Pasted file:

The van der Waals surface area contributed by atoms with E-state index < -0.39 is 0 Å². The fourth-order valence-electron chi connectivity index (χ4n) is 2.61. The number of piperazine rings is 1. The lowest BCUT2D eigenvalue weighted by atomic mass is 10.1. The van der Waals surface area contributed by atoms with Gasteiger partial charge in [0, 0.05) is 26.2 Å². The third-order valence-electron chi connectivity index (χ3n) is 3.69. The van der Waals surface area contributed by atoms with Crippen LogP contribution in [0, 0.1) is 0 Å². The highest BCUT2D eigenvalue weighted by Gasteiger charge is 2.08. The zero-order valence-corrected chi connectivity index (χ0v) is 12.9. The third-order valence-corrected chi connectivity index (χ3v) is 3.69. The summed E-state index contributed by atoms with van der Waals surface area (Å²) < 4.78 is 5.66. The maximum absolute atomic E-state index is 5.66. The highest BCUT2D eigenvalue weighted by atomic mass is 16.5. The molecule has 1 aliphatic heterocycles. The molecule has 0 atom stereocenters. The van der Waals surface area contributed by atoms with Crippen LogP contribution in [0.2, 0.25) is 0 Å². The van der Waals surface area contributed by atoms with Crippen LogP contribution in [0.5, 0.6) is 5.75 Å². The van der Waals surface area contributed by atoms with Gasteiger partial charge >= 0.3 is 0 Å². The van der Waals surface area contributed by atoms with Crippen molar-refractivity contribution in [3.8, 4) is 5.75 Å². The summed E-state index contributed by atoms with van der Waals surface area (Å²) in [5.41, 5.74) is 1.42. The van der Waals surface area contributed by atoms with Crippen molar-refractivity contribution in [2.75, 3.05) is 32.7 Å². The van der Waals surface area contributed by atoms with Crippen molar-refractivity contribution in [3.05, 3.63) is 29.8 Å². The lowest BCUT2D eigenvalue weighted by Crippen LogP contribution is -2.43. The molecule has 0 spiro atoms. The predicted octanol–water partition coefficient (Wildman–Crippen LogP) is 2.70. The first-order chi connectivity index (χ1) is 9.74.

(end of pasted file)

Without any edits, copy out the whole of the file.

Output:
The van der Waals surface area contributed by atoms with E-state index < -0.39 is 0 Å². The fourth-order valence-electron chi connectivity index (χ4n) is 2.61. The number of piperazine rings is 1. The lowest BCUT2D eigenvalue weighted by atomic mass is 10.1. The van der Waals surface area contributed by atoms with Gasteiger partial charge in [0, 0.05) is 26.2 Å². The third-order valence-electron chi connectivity index (χ3n) is 3.69. The van der Waals surface area contributed by atoms with Crippen LogP contribution in [0, 0.1) is 0 Å². The highest BCUT2D eigenvalue weighted by Gasteiger charge is 2.08. The zero-order valence-corrected chi connectivity index (χ0v) is 12.9. The third-order valence-corrected chi connectivity index (χ3v) is 3.69. The summed E-state index contributed by atoms with van der Waals surface area (Å²) < 4.78 is 5.66. The maximum absolute atomic E-state index is 5.66. The highest BCUT2D eigenvalue weighted by atomic mass is 16.5. The molecule has 1 aliphatic heterocycles. The molecule has 0 atom stereocenters. The van der Waals surface area contributed by atoms with Crippen LogP contribution in [0.2, 0.25) is 0 Å². The van der Waals surface area contributed by atoms with Crippen LogP contribution in [0.5, 0.6) is 5.75 Å². The van der Waals surface area contributed by atoms with Gasteiger partial charge >= 0.3 is 0 Å². The van der Waals surface area contributed by atoms with Crippen molar-refractivity contribution in [3.8, 4) is 5.75 Å². The summed E-state index contributed by atoms with van der Waals surface area (Å²) in [5.41, 5.74) is 1.42. The van der Waals surface area contributed by atoms with Crippen molar-refractivity contribution in [2.75, 3.05) is 32.7 Å². The van der Waals surface area contributed by atoms with Crippen molar-refractivity contribution in [3.05, 3.63) is 29.8 Å². The lowest BCUT2D eigenvalue weighted by Crippen LogP contribution is -2.43. The molecule has 0 spiro atoms. The predicted octanol–water partition coefficient (Wildman–Crippen LogP) is 2.70. The first-order chi connectivity index (χ1) is 9.74.